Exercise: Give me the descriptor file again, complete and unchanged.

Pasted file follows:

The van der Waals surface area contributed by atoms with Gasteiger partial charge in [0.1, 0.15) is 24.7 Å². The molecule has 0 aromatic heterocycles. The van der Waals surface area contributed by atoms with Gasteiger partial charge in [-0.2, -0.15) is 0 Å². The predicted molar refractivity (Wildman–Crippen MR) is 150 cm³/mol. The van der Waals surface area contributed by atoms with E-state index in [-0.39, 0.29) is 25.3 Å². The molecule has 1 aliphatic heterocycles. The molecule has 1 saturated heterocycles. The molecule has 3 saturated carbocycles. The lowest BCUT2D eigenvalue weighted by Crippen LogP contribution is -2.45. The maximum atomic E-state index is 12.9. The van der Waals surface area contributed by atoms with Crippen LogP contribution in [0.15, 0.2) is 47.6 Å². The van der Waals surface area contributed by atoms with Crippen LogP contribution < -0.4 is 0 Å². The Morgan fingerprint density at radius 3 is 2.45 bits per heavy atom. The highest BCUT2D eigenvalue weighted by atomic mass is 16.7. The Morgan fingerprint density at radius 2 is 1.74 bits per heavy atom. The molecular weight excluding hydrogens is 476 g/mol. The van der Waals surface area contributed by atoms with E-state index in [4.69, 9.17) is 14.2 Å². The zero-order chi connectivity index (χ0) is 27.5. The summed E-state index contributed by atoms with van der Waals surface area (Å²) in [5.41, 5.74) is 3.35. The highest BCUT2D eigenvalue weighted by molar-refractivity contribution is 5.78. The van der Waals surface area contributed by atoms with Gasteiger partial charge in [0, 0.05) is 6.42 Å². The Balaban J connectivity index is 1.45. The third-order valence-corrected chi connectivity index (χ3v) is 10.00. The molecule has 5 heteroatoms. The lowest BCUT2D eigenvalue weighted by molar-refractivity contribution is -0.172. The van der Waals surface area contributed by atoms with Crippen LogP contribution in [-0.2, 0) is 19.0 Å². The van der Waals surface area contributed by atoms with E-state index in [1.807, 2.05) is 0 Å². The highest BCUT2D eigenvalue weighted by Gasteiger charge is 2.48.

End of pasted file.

The van der Waals surface area contributed by atoms with Gasteiger partial charge in [0.1, 0.15) is 24.7 Å². The molecule has 0 aromatic heterocycles. The van der Waals surface area contributed by atoms with Gasteiger partial charge in [-0.2, -0.15) is 0 Å². The predicted molar refractivity (Wildman–Crippen MR) is 150 cm³/mol. The van der Waals surface area contributed by atoms with E-state index in [-0.39, 0.29) is 25.3 Å². The molecule has 1 aliphatic heterocycles. The molecule has 1 saturated heterocycles. The molecule has 3 saturated carbocycles. The lowest BCUT2D eigenvalue weighted by Crippen LogP contribution is -2.45. The maximum atomic E-state index is 12.9. The van der Waals surface area contributed by atoms with Crippen LogP contribution in [0.15, 0.2) is 47.6 Å². The van der Waals surface area contributed by atoms with Crippen LogP contribution < -0.4 is 0 Å². The Morgan fingerprint density at radius 3 is 2.45 bits per heavy atom. The highest BCUT2D eigenvalue weighted by atomic mass is 16.7. The Morgan fingerprint density at radius 2 is 1.74 bits per heavy atom. The molecular weight excluding hydrogens is 476 g/mol. The van der Waals surface area contributed by atoms with E-state index in [4.69, 9.17) is 14.2 Å². The zero-order chi connectivity index (χ0) is 27.5. The summed E-state index contributed by atoms with van der Waals surface area (Å²) in [5.41, 5.74) is 3.35. The highest BCUT2D eigenvalue weighted by molar-refractivity contribution is 5.78. The van der Waals surface area contributed by atoms with Gasteiger partial charge in [0, 0.05) is 6.42 Å². The Balaban J connectivity index is 1.45. The third-order valence-corrected chi connectivity index (χ3v) is 10.00. The molecule has 5 heteroatoms. The lowest BCUT2D eigenvalue weighted by molar-refractivity contribution is -0.172. The van der Waals surface area contributed by atoms with Crippen LogP contribution in [-0.2, 0) is 19.0 Å². The van der Waals surface area contributed by atoms with E-state index in [1.807, 2.05) is 0 Å². The highest BCUT2D eigenvalue weighted by Gasteiger charge is 2.48.